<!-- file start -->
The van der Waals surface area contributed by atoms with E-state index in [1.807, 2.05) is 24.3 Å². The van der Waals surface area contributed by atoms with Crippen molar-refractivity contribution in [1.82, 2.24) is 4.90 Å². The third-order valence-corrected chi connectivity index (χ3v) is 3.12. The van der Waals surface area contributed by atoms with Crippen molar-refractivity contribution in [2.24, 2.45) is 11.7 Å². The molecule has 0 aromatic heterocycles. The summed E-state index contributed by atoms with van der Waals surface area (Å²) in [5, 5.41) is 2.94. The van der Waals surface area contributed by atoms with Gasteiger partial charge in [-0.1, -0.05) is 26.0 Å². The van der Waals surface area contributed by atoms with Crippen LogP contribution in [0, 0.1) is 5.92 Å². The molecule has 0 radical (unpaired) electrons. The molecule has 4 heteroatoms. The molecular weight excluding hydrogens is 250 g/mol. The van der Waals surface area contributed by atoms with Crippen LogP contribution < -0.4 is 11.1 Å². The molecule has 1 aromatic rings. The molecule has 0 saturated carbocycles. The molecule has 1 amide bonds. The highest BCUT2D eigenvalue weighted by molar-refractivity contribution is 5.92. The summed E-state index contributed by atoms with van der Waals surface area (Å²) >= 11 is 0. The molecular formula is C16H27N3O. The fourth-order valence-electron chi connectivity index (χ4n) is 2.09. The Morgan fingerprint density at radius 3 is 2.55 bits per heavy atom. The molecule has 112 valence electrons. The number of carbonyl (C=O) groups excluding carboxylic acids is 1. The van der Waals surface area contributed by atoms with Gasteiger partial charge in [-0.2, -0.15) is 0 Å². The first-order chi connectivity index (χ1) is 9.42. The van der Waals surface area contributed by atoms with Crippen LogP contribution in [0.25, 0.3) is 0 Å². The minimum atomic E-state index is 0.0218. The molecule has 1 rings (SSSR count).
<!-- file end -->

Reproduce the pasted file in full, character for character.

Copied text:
The van der Waals surface area contributed by atoms with E-state index in [1.807, 2.05) is 24.3 Å². The van der Waals surface area contributed by atoms with Crippen molar-refractivity contribution in [1.82, 2.24) is 4.90 Å². The third-order valence-corrected chi connectivity index (χ3v) is 3.12. The van der Waals surface area contributed by atoms with Crippen molar-refractivity contribution in [2.24, 2.45) is 11.7 Å². The molecule has 0 aromatic heterocycles. The summed E-state index contributed by atoms with van der Waals surface area (Å²) in [5, 5.41) is 2.94. The van der Waals surface area contributed by atoms with Gasteiger partial charge in [-0.1, -0.05) is 26.0 Å². The van der Waals surface area contributed by atoms with Crippen LogP contribution in [0, 0.1) is 5.92 Å². The molecule has 0 radical (unpaired) electrons. The molecule has 4 heteroatoms. The molecular weight excluding hydrogens is 250 g/mol. The van der Waals surface area contributed by atoms with Crippen LogP contribution < -0.4 is 11.1 Å². The molecule has 1 aromatic rings. The molecule has 0 saturated carbocycles. The molecule has 1 amide bonds. The highest BCUT2D eigenvalue weighted by molar-refractivity contribution is 5.92. The summed E-state index contributed by atoms with van der Waals surface area (Å²) >= 11 is 0. The molecular formula is C16H27N3O. The fourth-order valence-electron chi connectivity index (χ4n) is 2.09. The Morgan fingerprint density at radius 3 is 2.55 bits per heavy atom. The molecule has 112 valence electrons. The number of carbonyl (C=O) groups excluding carboxylic acids is 1. The van der Waals surface area contributed by atoms with Gasteiger partial charge in [-0.2, -0.15) is 0 Å². The first-order chi connectivity index (χ1) is 9.42. The van der Waals surface area contributed by atoms with Crippen LogP contribution in [0.25, 0.3) is 0 Å². The minimum atomic E-state index is 0.0218. The molecule has 1 rings (SSSR count).